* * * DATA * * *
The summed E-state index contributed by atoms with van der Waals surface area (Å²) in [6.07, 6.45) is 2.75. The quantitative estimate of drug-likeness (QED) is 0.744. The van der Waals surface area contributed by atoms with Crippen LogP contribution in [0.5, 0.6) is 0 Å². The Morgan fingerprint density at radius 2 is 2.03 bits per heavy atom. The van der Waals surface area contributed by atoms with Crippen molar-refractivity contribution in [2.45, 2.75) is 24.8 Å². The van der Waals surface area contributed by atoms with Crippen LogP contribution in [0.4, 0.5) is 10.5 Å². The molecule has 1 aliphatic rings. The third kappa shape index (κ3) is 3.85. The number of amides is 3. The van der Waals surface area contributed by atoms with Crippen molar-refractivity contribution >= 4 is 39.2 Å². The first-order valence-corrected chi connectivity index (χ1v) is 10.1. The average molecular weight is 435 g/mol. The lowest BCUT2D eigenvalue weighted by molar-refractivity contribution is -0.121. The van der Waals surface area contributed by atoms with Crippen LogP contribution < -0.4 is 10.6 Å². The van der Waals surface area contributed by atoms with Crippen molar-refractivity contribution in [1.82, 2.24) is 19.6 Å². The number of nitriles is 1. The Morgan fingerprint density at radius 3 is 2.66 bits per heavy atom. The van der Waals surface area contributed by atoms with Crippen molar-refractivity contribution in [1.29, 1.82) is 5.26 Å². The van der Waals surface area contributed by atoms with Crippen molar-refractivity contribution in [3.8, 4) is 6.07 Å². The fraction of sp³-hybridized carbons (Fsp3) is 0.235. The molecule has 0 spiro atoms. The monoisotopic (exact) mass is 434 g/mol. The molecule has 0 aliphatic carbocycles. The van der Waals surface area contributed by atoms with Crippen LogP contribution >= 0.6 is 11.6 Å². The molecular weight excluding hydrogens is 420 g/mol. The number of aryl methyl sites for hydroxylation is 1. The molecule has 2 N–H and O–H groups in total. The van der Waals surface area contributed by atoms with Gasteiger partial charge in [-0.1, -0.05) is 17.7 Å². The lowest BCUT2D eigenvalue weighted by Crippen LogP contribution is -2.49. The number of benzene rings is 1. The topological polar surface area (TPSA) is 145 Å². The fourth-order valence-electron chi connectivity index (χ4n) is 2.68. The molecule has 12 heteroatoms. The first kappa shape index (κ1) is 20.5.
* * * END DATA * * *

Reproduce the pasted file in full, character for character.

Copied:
The summed E-state index contributed by atoms with van der Waals surface area (Å²) in [6.07, 6.45) is 2.75. The quantitative estimate of drug-likeness (QED) is 0.744. The van der Waals surface area contributed by atoms with Crippen LogP contribution in [0.5, 0.6) is 0 Å². The Morgan fingerprint density at radius 2 is 2.03 bits per heavy atom. The van der Waals surface area contributed by atoms with Crippen molar-refractivity contribution in [2.45, 2.75) is 24.8 Å². The van der Waals surface area contributed by atoms with Crippen LogP contribution in [0.4, 0.5) is 10.5 Å². The molecule has 1 aliphatic rings. The third kappa shape index (κ3) is 3.85. The number of amides is 3. The van der Waals surface area contributed by atoms with Crippen molar-refractivity contribution >= 4 is 39.2 Å². The first-order valence-corrected chi connectivity index (χ1v) is 10.1. The average molecular weight is 435 g/mol. The lowest BCUT2D eigenvalue weighted by molar-refractivity contribution is -0.121. The van der Waals surface area contributed by atoms with Crippen LogP contribution < -0.4 is 10.6 Å². The van der Waals surface area contributed by atoms with Crippen molar-refractivity contribution in [1.82, 2.24) is 19.6 Å². The number of nitriles is 1. The Morgan fingerprint density at radius 3 is 2.66 bits per heavy atom. The van der Waals surface area contributed by atoms with Crippen molar-refractivity contribution in [1.29, 1.82) is 5.26 Å². The van der Waals surface area contributed by atoms with Crippen molar-refractivity contribution in [3.8, 4) is 6.07 Å². The fraction of sp³-hybridized carbons (Fsp3) is 0.235. The molecule has 0 spiro atoms. The monoisotopic (exact) mass is 434 g/mol. The molecule has 0 aliphatic carbocycles. The van der Waals surface area contributed by atoms with Crippen LogP contribution >= 0.6 is 11.6 Å². The molecular weight excluding hydrogens is 420 g/mol. The number of aryl methyl sites for hydroxylation is 1. The molecule has 2 N–H and O–H groups in total. The van der Waals surface area contributed by atoms with Gasteiger partial charge in [-0.1, -0.05) is 17.7 Å². The lowest BCUT2D eigenvalue weighted by Crippen LogP contribution is -2.49. The number of benzene rings is 1. The topological polar surface area (TPSA) is 145 Å². The fourth-order valence-electron chi connectivity index (χ4n) is 2.68. The molecule has 12 heteroatoms. The first kappa shape index (κ1) is 20.5.